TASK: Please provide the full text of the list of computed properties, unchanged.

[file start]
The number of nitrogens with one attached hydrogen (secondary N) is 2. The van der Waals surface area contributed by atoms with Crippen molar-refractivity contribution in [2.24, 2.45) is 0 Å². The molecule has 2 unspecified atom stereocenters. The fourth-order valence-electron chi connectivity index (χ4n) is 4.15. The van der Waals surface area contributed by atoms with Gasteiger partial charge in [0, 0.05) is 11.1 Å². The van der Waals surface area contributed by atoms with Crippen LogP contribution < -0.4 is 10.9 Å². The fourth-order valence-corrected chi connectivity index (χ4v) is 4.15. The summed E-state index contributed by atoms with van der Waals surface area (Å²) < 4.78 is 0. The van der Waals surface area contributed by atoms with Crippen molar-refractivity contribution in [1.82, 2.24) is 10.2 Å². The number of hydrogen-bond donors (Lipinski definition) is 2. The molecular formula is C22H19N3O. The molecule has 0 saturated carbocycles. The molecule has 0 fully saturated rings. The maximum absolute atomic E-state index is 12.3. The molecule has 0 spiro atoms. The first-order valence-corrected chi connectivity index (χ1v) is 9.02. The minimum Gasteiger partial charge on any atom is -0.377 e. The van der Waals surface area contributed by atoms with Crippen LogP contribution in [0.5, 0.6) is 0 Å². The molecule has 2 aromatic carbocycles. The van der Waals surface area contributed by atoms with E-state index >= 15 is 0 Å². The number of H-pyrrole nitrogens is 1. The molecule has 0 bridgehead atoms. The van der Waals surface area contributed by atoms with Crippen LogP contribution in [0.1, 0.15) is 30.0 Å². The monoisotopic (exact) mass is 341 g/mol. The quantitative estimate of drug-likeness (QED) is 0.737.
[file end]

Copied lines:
The number of nitrogens with one attached hydrogen (secondary N) is 2. The van der Waals surface area contributed by atoms with Crippen molar-refractivity contribution in [2.24, 2.45) is 0 Å². The molecule has 2 unspecified atom stereocenters. The fourth-order valence-electron chi connectivity index (χ4n) is 4.15. The van der Waals surface area contributed by atoms with Gasteiger partial charge in [0, 0.05) is 11.1 Å². The van der Waals surface area contributed by atoms with Crippen LogP contribution < -0.4 is 10.9 Å². The fourth-order valence-corrected chi connectivity index (χ4v) is 4.15. The summed E-state index contributed by atoms with van der Waals surface area (Å²) < 4.78 is 0. The van der Waals surface area contributed by atoms with Crippen molar-refractivity contribution in [1.82, 2.24) is 10.2 Å². The number of hydrogen-bond donors (Lipinski definition) is 2. The molecular formula is C22H19N3O. The molecule has 0 saturated carbocycles. The molecule has 0 fully saturated rings. The maximum absolute atomic E-state index is 12.3. The molecule has 0 spiro atoms. The first-order valence-corrected chi connectivity index (χ1v) is 9.02. The minimum Gasteiger partial charge on any atom is -0.377 e. The van der Waals surface area contributed by atoms with Crippen LogP contribution in [0.5, 0.6) is 0 Å². The molecule has 2 aromatic carbocycles. The van der Waals surface area contributed by atoms with E-state index >= 15 is 0 Å². The number of H-pyrrole nitrogens is 1. The molecule has 0 bridgehead atoms. The van der Waals surface area contributed by atoms with Crippen LogP contribution in [0.1, 0.15) is 30.0 Å². The monoisotopic (exact) mass is 341 g/mol. The quantitative estimate of drug-likeness (QED) is 0.737.